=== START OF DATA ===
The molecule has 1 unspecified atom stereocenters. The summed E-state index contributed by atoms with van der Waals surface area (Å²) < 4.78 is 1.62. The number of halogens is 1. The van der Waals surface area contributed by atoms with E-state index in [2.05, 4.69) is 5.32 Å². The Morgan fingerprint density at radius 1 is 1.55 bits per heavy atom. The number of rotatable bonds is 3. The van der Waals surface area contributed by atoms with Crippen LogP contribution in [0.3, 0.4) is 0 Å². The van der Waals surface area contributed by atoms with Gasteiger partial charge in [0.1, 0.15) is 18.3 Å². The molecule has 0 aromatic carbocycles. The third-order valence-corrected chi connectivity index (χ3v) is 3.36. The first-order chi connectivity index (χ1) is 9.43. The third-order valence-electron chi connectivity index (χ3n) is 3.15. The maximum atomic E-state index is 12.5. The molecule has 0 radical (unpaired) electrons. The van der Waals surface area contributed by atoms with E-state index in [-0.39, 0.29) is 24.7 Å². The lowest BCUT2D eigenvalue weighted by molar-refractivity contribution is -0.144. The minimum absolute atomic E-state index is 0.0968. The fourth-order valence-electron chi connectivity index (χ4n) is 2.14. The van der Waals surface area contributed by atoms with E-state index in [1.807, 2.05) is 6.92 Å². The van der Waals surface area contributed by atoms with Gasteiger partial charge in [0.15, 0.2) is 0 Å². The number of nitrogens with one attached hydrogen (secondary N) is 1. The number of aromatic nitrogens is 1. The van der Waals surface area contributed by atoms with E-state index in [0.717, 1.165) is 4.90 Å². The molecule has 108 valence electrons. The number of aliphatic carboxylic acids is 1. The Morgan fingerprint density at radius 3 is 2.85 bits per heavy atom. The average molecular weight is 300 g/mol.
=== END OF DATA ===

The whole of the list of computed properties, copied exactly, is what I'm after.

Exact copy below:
The molecule has 1 unspecified atom stereocenters. The summed E-state index contributed by atoms with van der Waals surface area (Å²) < 4.78 is 1.62. The number of halogens is 1. The van der Waals surface area contributed by atoms with E-state index in [2.05, 4.69) is 5.32 Å². The Morgan fingerprint density at radius 1 is 1.55 bits per heavy atom. The number of rotatable bonds is 3. The van der Waals surface area contributed by atoms with Crippen LogP contribution in [0.3, 0.4) is 0 Å². The van der Waals surface area contributed by atoms with Gasteiger partial charge in [0.1, 0.15) is 18.3 Å². The molecule has 0 aromatic carbocycles. The third-order valence-corrected chi connectivity index (χ3v) is 3.36. The first-order chi connectivity index (χ1) is 9.43. The third-order valence-electron chi connectivity index (χ3n) is 3.15. The maximum atomic E-state index is 12.5. The molecule has 0 radical (unpaired) electrons. The van der Waals surface area contributed by atoms with E-state index in [-0.39, 0.29) is 24.7 Å². The lowest BCUT2D eigenvalue weighted by molar-refractivity contribution is -0.144. The minimum absolute atomic E-state index is 0.0968. The fourth-order valence-electron chi connectivity index (χ4n) is 2.14. The van der Waals surface area contributed by atoms with E-state index in [1.807, 2.05) is 6.92 Å². The van der Waals surface area contributed by atoms with Gasteiger partial charge in [0.15, 0.2) is 0 Å². The number of nitrogens with one attached hydrogen (secondary N) is 1. The number of aromatic nitrogens is 1. The van der Waals surface area contributed by atoms with E-state index in [0.717, 1.165) is 4.90 Å². The molecule has 108 valence electrons. The number of aliphatic carboxylic acids is 1. The Morgan fingerprint density at radius 3 is 2.85 bits per heavy atom. The average molecular weight is 300 g/mol.